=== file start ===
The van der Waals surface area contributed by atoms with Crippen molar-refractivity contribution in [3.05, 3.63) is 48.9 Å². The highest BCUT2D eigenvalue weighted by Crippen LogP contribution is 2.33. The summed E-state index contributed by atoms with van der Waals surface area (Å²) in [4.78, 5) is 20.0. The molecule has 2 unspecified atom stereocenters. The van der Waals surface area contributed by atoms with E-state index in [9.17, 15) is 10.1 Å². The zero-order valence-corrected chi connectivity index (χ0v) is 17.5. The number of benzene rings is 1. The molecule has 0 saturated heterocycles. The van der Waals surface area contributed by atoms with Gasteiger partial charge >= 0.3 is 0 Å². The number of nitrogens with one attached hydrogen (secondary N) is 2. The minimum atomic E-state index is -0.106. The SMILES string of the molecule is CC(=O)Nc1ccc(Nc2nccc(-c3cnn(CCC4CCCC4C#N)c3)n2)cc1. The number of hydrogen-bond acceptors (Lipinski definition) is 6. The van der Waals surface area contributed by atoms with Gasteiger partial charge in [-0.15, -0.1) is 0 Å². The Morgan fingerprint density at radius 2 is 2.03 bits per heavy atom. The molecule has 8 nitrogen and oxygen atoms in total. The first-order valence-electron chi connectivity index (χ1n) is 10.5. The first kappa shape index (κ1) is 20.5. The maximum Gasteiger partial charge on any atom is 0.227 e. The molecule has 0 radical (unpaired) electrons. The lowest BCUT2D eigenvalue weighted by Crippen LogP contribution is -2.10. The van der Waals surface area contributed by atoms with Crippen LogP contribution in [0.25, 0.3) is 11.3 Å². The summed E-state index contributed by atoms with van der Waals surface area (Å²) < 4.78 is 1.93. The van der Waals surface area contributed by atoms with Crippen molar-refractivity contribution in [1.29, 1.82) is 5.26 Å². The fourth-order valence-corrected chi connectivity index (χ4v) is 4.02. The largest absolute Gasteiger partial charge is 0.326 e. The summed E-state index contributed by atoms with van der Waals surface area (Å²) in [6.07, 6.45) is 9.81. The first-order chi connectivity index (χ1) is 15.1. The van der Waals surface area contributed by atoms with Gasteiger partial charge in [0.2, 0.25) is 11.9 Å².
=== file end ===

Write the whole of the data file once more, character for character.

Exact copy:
The van der Waals surface area contributed by atoms with Crippen molar-refractivity contribution in [3.05, 3.63) is 48.9 Å². The highest BCUT2D eigenvalue weighted by Crippen LogP contribution is 2.33. The summed E-state index contributed by atoms with van der Waals surface area (Å²) in [4.78, 5) is 20.0. The molecule has 2 unspecified atom stereocenters. The van der Waals surface area contributed by atoms with E-state index in [9.17, 15) is 10.1 Å². The zero-order valence-corrected chi connectivity index (χ0v) is 17.5. The number of benzene rings is 1. The molecule has 0 saturated heterocycles. The van der Waals surface area contributed by atoms with Gasteiger partial charge >= 0.3 is 0 Å². The number of nitrogens with one attached hydrogen (secondary N) is 2. The minimum atomic E-state index is -0.106. The SMILES string of the molecule is CC(=O)Nc1ccc(Nc2nccc(-c3cnn(CCC4CCCC4C#N)c3)n2)cc1. The number of hydrogen-bond acceptors (Lipinski definition) is 6. The van der Waals surface area contributed by atoms with Gasteiger partial charge in [-0.15, -0.1) is 0 Å². The Morgan fingerprint density at radius 2 is 2.03 bits per heavy atom. The molecule has 8 nitrogen and oxygen atoms in total. The first-order valence-electron chi connectivity index (χ1n) is 10.5. The first kappa shape index (κ1) is 20.5. The maximum Gasteiger partial charge on any atom is 0.227 e. The molecule has 0 radical (unpaired) electrons. The lowest BCUT2D eigenvalue weighted by Crippen LogP contribution is -2.10. The van der Waals surface area contributed by atoms with Crippen LogP contribution in [0.25, 0.3) is 11.3 Å². The summed E-state index contributed by atoms with van der Waals surface area (Å²) < 4.78 is 1.93. The van der Waals surface area contributed by atoms with Crippen molar-refractivity contribution in [1.29, 1.82) is 5.26 Å². The fourth-order valence-corrected chi connectivity index (χ4v) is 4.02. The largest absolute Gasteiger partial charge is 0.326 e. The summed E-state index contributed by atoms with van der Waals surface area (Å²) in [6.07, 6.45) is 9.81. The first-order chi connectivity index (χ1) is 15.1. The van der Waals surface area contributed by atoms with Gasteiger partial charge in [0.2, 0.25) is 11.9 Å².